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Shooting

Smartphone Commercial Using Practical Lights

One of the great virtues of mobile moviemaking is convenience. The camera is always there. But what about aesthetics? What about memorable images found in Hollywood movies and–more recently–in TV series like “Breaking Bad”? Ari Virem answers those questions with his stunning smartphone commercial “Fluorescent Nights.” Virem’s short video, sponsored by Moment Films, is astonishing in the…

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Multiple Camera Mobile Moviemaking

ColorDrop Media’s music video “Once in a While” illustrates the possibilities inherent in using a variety of mobile cameras to create a movie. 

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A Chase Movie That Teaches the Art of Shot Variety

Novice filmmakers typically shoot movies that lack visual interest, with much of the action filmed from a medium distance, repeating the same kind of image throughout an entire film. Such repetition can make even potentially interesting subjects boring. Luckily, the remedy is simple: shot variety. This means altering the camera’s relationship to the subject, for example, by changing…

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7 Steps for Shooting a Memorable Smartphone Video Biography

One of the most rewarding mobile moviemaking projects is the smartphone video biography. This is hardly a surprise when we consider that people—not explosions and other big actions—make Hollywood movies memorable. After the smoke settles, we remember characters such as Dirty Harry,Thelma & Louise, Goldfinger, the Godfather, Dorothy, Rocky, and Tootsie. Plus characters that act like people, for example Seabiscuit, Jaws,…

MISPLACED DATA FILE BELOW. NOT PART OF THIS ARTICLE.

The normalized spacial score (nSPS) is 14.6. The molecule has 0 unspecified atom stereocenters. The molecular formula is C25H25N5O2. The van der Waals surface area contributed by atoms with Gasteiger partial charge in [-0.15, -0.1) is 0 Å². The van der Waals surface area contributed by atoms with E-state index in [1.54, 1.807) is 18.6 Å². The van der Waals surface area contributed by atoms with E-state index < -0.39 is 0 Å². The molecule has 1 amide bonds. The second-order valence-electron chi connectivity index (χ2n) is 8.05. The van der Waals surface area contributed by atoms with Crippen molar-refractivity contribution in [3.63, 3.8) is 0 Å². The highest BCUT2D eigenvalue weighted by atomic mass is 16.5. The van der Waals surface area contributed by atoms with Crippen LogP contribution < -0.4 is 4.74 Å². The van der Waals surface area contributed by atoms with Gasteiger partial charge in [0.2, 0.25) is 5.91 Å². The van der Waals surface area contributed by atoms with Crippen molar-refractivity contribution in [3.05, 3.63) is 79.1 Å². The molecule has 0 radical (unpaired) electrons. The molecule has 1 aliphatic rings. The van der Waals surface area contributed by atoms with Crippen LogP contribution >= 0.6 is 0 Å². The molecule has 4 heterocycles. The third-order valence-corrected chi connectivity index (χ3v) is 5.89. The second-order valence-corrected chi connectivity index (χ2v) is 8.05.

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Drone moviemaking tips for the novice by Daniel Bowen

Aerial photography goes back way before the Wright brothers. Nineteenth century balloonists astonished earth-bound audiences with shots taken from the sky. Moviemakers early on exploited the visual possibilities of shooting from fixed-wing aircraft and helicopters.  So there’s nothing really new about drone cinematography except that it has democratized the technique. Now anyone with a low-cost…

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How to make a smartphone slider

No matter what kind of movie you’re making, camera movement can add energy and interest to a shot. Examples include: panning (pivoting the camera to the left or to the right), tilting (aiming the camera up or down), and coming closer to—or pulling away from—the subject. However, to be effective, a moving-camera shot must satisfy two criteria. First, there should be a…

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